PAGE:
Think that human augmentation is still decades away? Think again.
This week, government leaders met with experts and innovators ahead of the World Government Summit in Dubai. Their goal? To determine the future of artificial intelligence.
It was an event that attracted some of the biggest names in AI. Representatives from IEEE, OECD, the U.N., and AAAI. Managers from IBM Watson, Microsoft, Facebook, OpenAI, Nest, Drive.ai, and Amazon AI. Governing officials from Italy, France, Estonia, Canada, Russia, Singapore, Australia, the UAE. The list goes on and on.
Futurism got exclusive access to the closed-door roundtable, which was organized by the AI Initiative from the Future Society at the Harvard Kennedy School of Government and H.E. Omar bin Sultan Al Olama, the UAE's Minister of State for Artificial Intelligence.
The whirlwind conversation covered everything from how long it will take to develop a sentient AI to how algorithms invade our privacy. During one of the most intriguing parts of the roundtable, the attendees discussed the most immediate way artificial intelligence should be utilized to benefit humanity.
The group's answer? Augmenting humans.
At first, it may sound like a bold claim; however, we have long been using AI to enhance our activity and augment our work. Don't believe me? Take out your phone. Head to Facebook or any other social media platform. There, you will see AI hard at work, sorting images and news items and ads and bringing you all the things that you want to see the most. When you type entries into search engines, things operate in much the same manner—an AI looks at your words and brings you what you're looking for.
And of course, AI's reach extends far beyond the digital world.
Take, for example, the legal technology company LawGeex, which uses AI algorithms to automatically review contracts. Automating paper-pushing has certainly saved clients money, but the real benefit for many attorneys is saving time. Indeed, as one participant in the session noted, "No one went to law school to cut and paste parts of a regulatory document."
Similarly, AI is quickly becoming an invaluable resource in medicine, whether it is helping with administrative tasks and the drudgery of documentation or assisting with treatments or even surgical procedures. The FDA even recently approved an algorithm for predicting death.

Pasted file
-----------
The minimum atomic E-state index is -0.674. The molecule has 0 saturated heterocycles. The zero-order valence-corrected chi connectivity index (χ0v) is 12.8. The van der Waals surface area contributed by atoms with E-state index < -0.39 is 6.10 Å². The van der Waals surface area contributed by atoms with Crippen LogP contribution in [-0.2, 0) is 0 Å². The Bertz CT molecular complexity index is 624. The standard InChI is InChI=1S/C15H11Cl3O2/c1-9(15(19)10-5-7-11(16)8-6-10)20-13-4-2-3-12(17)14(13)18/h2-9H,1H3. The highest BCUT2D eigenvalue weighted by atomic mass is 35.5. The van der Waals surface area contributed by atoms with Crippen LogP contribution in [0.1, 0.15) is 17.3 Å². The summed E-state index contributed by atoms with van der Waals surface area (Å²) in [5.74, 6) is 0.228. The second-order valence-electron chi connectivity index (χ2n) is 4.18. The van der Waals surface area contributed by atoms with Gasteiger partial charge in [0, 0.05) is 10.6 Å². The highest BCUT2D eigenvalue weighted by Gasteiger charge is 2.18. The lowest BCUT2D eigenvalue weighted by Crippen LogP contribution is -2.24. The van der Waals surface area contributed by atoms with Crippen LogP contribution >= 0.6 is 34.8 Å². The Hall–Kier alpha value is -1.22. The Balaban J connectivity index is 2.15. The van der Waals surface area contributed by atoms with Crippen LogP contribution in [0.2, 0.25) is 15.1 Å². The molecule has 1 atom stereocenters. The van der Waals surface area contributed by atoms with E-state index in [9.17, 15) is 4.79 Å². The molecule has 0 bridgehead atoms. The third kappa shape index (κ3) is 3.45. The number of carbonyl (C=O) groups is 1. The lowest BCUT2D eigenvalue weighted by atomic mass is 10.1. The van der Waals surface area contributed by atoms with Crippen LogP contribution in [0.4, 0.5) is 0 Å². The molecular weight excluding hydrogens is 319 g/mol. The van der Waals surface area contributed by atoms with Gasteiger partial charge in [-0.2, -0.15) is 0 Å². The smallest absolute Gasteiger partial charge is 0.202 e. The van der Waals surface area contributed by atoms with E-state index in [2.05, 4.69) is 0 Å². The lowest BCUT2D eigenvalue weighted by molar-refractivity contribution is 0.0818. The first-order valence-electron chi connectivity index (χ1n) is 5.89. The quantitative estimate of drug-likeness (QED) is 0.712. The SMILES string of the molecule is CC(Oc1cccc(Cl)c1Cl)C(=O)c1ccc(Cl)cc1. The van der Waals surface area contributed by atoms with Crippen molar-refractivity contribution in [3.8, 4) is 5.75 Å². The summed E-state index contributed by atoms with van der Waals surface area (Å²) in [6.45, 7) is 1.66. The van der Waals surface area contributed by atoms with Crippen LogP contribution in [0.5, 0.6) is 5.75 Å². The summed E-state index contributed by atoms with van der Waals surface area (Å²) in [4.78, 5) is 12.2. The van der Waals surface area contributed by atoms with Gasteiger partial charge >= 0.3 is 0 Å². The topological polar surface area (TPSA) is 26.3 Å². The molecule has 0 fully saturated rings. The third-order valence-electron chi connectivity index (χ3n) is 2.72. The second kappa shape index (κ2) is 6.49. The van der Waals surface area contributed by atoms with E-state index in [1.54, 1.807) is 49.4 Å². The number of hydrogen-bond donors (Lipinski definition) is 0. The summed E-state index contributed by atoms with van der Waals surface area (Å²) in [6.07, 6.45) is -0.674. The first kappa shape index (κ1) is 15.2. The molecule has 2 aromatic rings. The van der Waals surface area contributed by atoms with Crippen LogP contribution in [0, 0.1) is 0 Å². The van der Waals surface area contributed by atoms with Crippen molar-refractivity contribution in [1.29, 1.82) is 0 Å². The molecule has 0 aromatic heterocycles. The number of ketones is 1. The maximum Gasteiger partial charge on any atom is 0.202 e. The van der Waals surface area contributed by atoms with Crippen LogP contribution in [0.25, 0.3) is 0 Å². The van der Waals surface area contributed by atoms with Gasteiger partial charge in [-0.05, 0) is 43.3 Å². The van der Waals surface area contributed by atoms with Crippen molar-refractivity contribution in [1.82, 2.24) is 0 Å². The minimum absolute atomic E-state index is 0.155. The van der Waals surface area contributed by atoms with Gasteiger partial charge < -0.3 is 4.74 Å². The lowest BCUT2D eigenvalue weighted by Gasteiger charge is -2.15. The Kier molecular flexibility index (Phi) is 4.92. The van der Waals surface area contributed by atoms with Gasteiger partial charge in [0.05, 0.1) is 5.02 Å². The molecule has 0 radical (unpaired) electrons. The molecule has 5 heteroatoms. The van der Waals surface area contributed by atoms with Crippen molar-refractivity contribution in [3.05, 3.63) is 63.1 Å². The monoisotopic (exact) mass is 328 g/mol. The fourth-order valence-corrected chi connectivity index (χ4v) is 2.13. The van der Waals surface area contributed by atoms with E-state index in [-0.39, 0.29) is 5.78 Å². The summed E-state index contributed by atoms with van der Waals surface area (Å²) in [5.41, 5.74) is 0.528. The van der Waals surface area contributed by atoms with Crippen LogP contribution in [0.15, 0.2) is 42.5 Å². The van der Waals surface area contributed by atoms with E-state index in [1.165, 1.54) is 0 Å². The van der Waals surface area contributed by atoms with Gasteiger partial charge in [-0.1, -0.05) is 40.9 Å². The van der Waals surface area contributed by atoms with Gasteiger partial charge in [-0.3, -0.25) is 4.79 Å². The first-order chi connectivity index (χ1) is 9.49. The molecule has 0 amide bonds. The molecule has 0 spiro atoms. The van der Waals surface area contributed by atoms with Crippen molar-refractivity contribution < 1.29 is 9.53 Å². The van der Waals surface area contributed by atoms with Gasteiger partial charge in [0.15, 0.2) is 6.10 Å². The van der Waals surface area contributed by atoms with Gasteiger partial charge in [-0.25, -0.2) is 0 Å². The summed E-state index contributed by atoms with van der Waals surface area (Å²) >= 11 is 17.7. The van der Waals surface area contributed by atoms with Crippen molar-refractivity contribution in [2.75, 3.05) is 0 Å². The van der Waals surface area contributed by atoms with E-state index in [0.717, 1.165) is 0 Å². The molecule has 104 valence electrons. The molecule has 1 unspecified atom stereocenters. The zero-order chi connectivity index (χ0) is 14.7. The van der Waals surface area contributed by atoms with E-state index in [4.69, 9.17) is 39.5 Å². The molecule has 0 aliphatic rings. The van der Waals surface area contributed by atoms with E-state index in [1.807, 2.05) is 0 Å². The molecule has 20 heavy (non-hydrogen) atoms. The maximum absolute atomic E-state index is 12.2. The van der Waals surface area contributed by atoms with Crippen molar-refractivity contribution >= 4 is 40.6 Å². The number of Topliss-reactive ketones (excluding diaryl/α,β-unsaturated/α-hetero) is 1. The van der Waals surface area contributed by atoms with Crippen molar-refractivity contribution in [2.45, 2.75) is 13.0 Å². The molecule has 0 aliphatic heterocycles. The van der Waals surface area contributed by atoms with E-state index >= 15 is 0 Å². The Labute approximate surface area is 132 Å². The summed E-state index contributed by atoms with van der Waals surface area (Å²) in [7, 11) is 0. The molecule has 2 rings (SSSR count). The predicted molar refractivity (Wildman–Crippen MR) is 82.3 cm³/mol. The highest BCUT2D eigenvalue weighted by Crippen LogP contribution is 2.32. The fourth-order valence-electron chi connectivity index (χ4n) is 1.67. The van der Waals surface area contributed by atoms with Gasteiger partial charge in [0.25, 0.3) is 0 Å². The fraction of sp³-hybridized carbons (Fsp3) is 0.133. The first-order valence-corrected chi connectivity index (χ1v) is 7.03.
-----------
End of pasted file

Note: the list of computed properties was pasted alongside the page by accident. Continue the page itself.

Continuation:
These are all examples of how AIs are already being used to augment our knowledge and our ability to seek and find answers—of how they are transforming how we work and live our best lives.
Time to Accelerate
When we think about AI augmenting humans, we frequently think big, our minds leaping straight to those classic sci-fi scenarios. We think of brain implants that take humans to the next phase of evolution or wearable earpieces that translate language in real time. But in our excitement and eagerness to explore the potential of new technology, we often don't stop to consider the somewhat meandering, winding path that will ultimately get us there—the path that we're already on.
While it's fun to consider all of the fanciful things that advanced AI systems could allow us to do, we can't ignore the very real value in the seeming mundane systems of the present. These systems, if fully realized, could free us from hours of drudgery and allow us to truly spend our time on tasks we deem worthwhile.
Imagine no lines at the DMV. Imagine filing your taxes in seconds. This vision is possible, and in the coming months and years, the world's leaders are planning to nudge us down that road ever faster. Throughout the discussions in Dubai, panelists explored the next steps governments need to take in order to accelerate our progress down this path.
The panel noted that, before governments can start augmenting human life—whether it be with smart contact lenses to monitor glucose levels or turning government receptionists into AI—world leaders will need to get a sense of their nation's current standing. "The main thing governments need to do first is understand where they are on this journey," one panelist noted.
In the weeks and months to come, nations around the globe will likely be urged to do just that. Once nations understand where they are along the path, ideally, they will share their findings in order to assist those who are behind them and learn from those who are ahead. With a better roadmap in hand, nations will be ready to hit the road — and the gas.
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